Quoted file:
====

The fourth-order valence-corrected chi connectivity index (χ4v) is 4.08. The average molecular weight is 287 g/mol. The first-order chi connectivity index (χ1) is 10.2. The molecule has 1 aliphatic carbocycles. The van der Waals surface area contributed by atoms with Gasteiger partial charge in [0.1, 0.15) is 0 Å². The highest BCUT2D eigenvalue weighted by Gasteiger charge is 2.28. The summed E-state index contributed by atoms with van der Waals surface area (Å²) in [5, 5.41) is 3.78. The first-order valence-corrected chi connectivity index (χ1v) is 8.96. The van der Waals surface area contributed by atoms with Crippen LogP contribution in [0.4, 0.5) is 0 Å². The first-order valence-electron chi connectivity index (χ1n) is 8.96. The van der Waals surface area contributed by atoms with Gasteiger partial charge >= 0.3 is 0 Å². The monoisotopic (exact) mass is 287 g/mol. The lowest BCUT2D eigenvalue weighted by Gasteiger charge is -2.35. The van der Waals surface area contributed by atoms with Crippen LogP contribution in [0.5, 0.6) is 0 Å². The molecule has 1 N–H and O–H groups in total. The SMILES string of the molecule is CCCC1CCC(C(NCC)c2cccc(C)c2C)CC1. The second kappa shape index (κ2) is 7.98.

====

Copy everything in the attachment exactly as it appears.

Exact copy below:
The fourth-order valence-corrected chi connectivity index (χ4v) is 4.08. The average molecular weight is 287 g/mol. The first-order chi connectivity index (χ1) is 10.2. The molecule has 1 aliphatic carbocycles. The van der Waals surface area contributed by atoms with Gasteiger partial charge in [0.1, 0.15) is 0 Å². The highest BCUT2D eigenvalue weighted by Gasteiger charge is 2.28. The summed E-state index contributed by atoms with van der Waals surface area (Å²) in [5, 5.41) is 3.78. The first-order valence-corrected chi connectivity index (χ1v) is 8.96. The van der Waals surface area contributed by atoms with Crippen LogP contribution in [0.4, 0.5) is 0 Å². The first-order valence-electron chi connectivity index (χ1n) is 8.96. The van der Waals surface area contributed by atoms with Gasteiger partial charge >= 0.3 is 0 Å². The monoisotopic (exact) mass is 287 g/mol. The lowest BCUT2D eigenvalue weighted by Gasteiger charge is -2.35. The van der Waals surface area contributed by atoms with Crippen LogP contribution in [0.5, 0.6) is 0 Å². The molecule has 1 N–H and O–H groups in total. The SMILES string of the molecule is CCCC1CCC(C(NCC)c2cccc(C)c2C)CC1. The second kappa shape index (κ2) is 7.98.